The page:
'The mathematics of transmission lines and certain other devices becomes cumbersome at times, especially when dealing with complex impedances and "non-standard" situations. In 1939 Phillip H. Smith published a graphical device for solving these problems, followed in 1945 by an improved version of the chart. The graphic aid, somewhat modified over time, is still in constant use in microwave electronics and other fields where complex impedances are found. The Smith chart is indeed a powerful tool for the rf designer.'-Practical Antenna handbook,Joseph J. Carr.
Phillip Hagar Smith was born in Lexington, Massachusetts on April 29, 1905, to George and Rose Whitney Smith of Scotch and English
ancestry. Rose Whitney was a descendant of Eli Whitney, the inventor of the cotton gin. While attending Tufts College, Phil was an
active amateur radio operator with the call sign 1ANB. He also played the cornet in the Tufts College band. To commute between
Lexington and Tufts, he drove a reconstructed model T Ford and later a 4 cylinder Harley Davidson motorcycle. He received the BSEE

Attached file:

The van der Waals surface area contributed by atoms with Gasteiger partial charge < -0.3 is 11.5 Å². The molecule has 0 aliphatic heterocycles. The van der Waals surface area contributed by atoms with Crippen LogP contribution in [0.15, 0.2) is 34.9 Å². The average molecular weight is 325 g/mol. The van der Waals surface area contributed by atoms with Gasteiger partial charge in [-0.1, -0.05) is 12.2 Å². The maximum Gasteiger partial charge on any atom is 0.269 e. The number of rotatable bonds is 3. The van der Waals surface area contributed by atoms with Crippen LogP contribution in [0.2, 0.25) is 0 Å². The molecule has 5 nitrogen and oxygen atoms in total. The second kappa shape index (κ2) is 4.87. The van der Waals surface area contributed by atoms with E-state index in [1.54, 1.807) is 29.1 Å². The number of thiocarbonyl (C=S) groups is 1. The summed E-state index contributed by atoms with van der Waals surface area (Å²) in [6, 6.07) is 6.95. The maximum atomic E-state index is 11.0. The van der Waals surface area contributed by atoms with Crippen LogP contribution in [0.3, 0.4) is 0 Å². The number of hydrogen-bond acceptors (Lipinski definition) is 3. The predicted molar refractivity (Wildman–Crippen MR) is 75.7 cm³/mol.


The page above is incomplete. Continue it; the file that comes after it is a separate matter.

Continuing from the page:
degree from Tufts College (now Tufts University) in 1928, majoring in electrical communications.
In 1928 he joined the technical staff of Bell Telephone Laboratories with the Radio Research Department, Deal, NJ where he worked
under J.C. Schelleng and E.J. Sterba. In these early days, Phil became involved in the design and installation of directional antenna
equipment for commercial AM radio broadcasting. In 1929 he was working in Lawrenceville, NJ, on an antenna system which was
designed to communicate by shortwave with Europe and South America. The antenna was connected to the transmitter by a two wire
transmission line. Perhaps the major reference at the time was J.A. Fleming's 1911 telephone equation, which expressed the impedance
characteristics of high frequency transmission lines in terms of measurable effects of electro-magnetic waves propagating theron, i.e, the
standing wave amplitude and the wave position.
In the reprint of an article entitled "Transmission Lines for Short-wave Radio Systems," presented at the IRE 20th anniversary
convention in April 1932, there was a footnote which read "Disclosed to the writers by P. H. Smith, Bell Telephone Laboratories". The
footnote referred to a paragraph in the article which began, "There is another effective way for transforming line impedance by means of
short line devices...." It was the first published report of work done by Phil, work that ultimately led to the creation of the Smith Chart.
In spite of his long identification and association with antenna activities, Phil was basically a transmission-line type. He relished the
problem of matching the transmission line to the antenna, a component which he considered matched the line to space. Considering the
frequency and the consequent large size and resultant cumbersomeness of the antenna, the measurements were not simple. In those early